Boom: The Art of Resistance isn't on display in a typical gallery, but in the rented home of an East Oakland resident, Juan Carlos Quintana, a social worker and community member. Bringing together history, video and political protest art, the show is a collaborative effort of both organizations and individuals from around the Bay Area. It serves as a reminder that despite the region's cultural changes and rising rent prices, a solid crew of artists, activists and organizers are still here resisting -- each in their own way.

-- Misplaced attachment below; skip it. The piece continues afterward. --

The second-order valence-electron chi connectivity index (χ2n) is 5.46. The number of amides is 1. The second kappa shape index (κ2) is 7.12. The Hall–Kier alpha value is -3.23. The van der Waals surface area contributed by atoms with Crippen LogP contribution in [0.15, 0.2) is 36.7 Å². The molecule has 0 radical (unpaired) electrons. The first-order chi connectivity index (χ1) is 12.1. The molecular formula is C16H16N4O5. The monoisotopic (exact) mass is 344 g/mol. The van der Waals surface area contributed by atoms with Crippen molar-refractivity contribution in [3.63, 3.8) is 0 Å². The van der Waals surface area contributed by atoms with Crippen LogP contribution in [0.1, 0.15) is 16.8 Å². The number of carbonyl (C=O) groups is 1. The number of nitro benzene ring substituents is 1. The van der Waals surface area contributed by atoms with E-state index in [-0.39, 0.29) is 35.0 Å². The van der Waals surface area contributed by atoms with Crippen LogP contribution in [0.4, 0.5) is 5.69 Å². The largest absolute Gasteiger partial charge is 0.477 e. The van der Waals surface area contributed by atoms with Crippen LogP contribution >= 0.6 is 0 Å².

“The fact that this show isn’t in a typical institutional space feels better,” says curator Leslie Dreyer, an artist and housing rights organizer and advocate. Dreyer first took over the gallery space, then the kitchen area and finally the roof above the house to showcase all of the art involved in Boom.
At first glance, the show feels as though it is taking on too much. Boom serves as a visual archive of Bay Area anti-displacement tactics, featuring over a dozen projects.
How can all these different people, organizations and art be part of the same larger struggle? But as Dreyer says, the many voices at play are intersectional and interconnected. Here’s a glimpse into three projects on display and the tactics they use to fight gentrification:
Leslie Dreyer and the San Francisco Anti-Displacement Coalition (Tactic: Unsanctioned Installation/Tactical Intervention)